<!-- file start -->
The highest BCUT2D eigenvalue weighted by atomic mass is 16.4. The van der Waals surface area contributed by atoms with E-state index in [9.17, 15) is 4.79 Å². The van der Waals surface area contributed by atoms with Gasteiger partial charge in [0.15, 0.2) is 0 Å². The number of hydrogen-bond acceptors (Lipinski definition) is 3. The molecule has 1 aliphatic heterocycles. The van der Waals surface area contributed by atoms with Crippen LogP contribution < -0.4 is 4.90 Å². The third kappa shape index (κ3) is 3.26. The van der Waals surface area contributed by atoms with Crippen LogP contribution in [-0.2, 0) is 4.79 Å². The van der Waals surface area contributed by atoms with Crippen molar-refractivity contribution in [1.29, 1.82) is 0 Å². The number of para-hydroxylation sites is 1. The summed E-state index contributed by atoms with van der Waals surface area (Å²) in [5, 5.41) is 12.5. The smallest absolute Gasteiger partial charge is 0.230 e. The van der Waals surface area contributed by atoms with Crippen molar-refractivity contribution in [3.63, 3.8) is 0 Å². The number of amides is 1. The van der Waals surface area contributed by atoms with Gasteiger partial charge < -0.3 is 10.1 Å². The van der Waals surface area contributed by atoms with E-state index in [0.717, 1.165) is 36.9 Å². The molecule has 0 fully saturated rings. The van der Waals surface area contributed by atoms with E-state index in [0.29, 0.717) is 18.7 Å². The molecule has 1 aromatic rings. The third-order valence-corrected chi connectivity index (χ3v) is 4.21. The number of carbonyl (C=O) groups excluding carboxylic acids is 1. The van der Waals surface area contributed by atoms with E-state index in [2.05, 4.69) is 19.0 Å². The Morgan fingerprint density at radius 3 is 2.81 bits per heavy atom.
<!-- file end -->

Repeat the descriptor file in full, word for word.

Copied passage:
The highest BCUT2D eigenvalue weighted by atomic mass is 16.4. The van der Waals surface area contributed by atoms with E-state index in [9.17, 15) is 4.79 Å². The van der Waals surface area contributed by atoms with Gasteiger partial charge in [0.15, 0.2) is 0 Å². The number of hydrogen-bond acceptors (Lipinski definition) is 3. The molecule has 1 aliphatic heterocycles. The van der Waals surface area contributed by atoms with Crippen LogP contribution < -0.4 is 4.90 Å². The third kappa shape index (κ3) is 3.26. The van der Waals surface area contributed by atoms with Crippen LogP contribution in [-0.2, 0) is 4.79 Å². The van der Waals surface area contributed by atoms with Crippen molar-refractivity contribution in [1.29, 1.82) is 0 Å². The number of para-hydroxylation sites is 1. The summed E-state index contributed by atoms with van der Waals surface area (Å²) in [5, 5.41) is 12.5. The smallest absolute Gasteiger partial charge is 0.230 e. The van der Waals surface area contributed by atoms with Crippen molar-refractivity contribution in [3.63, 3.8) is 0 Å². The number of amides is 1. The van der Waals surface area contributed by atoms with Gasteiger partial charge < -0.3 is 10.1 Å². The van der Waals surface area contributed by atoms with E-state index in [0.717, 1.165) is 36.9 Å². The molecule has 0 fully saturated rings. The van der Waals surface area contributed by atoms with E-state index in [0.29, 0.717) is 18.7 Å². The molecule has 1 aromatic rings. The third-order valence-corrected chi connectivity index (χ3v) is 4.21. The number of carbonyl (C=O) groups excluding carboxylic acids is 1. The van der Waals surface area contributed by atoms with E-state index in [2.05, 4.69) is 19.0 Å². The Morgan fingerprint density at radius 3 is 2.81 bits per heavy atom.